However, companies cannot simply sit back and wait for definitive regulations. As seen in litigation throughout the country, the absence of DOJ promulgated guidance is allowing the courts and the plaintiffs' bar to fill the void with a patchwork of inconsistent legal holdings. This will be an evolving and uncertain area until official rulemaking takes place, and companies must closely follow this evolution to avoid potential exposure.


In light of the current state of these issues, it is imperative for companies to be proactive:

  • Respond promptly to letters outlining potential accessibility issues, preferably in consultation with legal counsel.
  • Review public-facing websites and mobile apps for accessibility to the disabled as well as content. Website auditing software is available to help identify potential accessibility issues. While there are no definitive guidelines, both the DOJ and various courts have approved the WCAG-2.0, Level AA, standards, which means that they provide (at least currently) a good measuring post against which to assess accessibility. In addition to ensuring actual accessibility of the website, make certain that accessible aspects of your facilities (both common areas and rental units) are featured in descriptions and photographs.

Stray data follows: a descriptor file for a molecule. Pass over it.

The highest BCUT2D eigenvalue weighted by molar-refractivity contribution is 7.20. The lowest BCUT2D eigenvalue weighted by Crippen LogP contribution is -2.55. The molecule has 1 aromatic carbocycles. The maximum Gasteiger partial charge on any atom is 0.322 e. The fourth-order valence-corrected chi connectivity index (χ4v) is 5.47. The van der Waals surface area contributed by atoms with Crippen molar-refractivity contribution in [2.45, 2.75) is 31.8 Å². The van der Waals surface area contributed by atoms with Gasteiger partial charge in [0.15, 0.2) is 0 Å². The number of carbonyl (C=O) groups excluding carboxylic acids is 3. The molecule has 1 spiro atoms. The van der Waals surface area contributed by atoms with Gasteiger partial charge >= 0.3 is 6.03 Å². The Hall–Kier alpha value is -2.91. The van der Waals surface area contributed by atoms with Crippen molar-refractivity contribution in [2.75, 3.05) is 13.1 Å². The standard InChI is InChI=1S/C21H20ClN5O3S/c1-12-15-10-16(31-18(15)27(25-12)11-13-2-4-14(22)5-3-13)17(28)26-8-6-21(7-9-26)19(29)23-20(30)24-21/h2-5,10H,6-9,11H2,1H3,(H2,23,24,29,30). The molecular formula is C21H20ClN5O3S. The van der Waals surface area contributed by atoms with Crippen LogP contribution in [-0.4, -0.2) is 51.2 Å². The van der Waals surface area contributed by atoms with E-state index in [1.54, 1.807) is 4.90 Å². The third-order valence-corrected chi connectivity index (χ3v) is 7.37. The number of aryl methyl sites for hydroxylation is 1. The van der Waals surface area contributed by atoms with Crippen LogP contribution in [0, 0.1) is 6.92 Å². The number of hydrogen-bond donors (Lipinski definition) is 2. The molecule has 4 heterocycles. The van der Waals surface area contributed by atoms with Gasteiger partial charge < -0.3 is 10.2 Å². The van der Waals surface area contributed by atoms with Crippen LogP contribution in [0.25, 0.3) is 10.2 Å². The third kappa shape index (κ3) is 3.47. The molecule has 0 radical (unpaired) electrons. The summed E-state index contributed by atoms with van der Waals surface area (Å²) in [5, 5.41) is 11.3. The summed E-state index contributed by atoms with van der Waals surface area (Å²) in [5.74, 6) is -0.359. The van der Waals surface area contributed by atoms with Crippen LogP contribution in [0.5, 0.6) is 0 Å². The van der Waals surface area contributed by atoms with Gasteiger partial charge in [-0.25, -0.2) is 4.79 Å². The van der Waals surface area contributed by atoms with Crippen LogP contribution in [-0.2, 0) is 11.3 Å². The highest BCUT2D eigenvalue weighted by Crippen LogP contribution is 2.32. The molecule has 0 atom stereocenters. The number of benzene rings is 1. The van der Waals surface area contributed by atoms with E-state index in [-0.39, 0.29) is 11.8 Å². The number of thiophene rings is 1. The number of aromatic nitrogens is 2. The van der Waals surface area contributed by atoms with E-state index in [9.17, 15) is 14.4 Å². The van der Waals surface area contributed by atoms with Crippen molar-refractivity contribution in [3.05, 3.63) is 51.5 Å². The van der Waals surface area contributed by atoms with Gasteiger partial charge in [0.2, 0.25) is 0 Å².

• Ensure that your web designers are sufficiently knowledgeable of commonly applied accessibility standards to understand and implement appropriate modifications to provide maximum accessibility for disabled users, and review accessibility on an ongoing basis.
  • Examine your vendor agreements and update them as appropriate to address accessibility issues, cover compliance updates and potentially shift liability for noncompliance. Review of contracts should be done in conjunction with legal counsel to minimize potential exposure.
  • Stay current on accessibility standards being imposed by the courts.
  • Talk to your insurance brokers about website accessibility coverage. Not all policies cover claims related to websites, and this is a good opportunity to ensure that you are properly protected.

Communicate with members of Congress and industry associations to urge them to work with the DOJ to implement standards and guidance. Without such definitive guidance, lawsuits will continue to proliferate, and your business is at risk.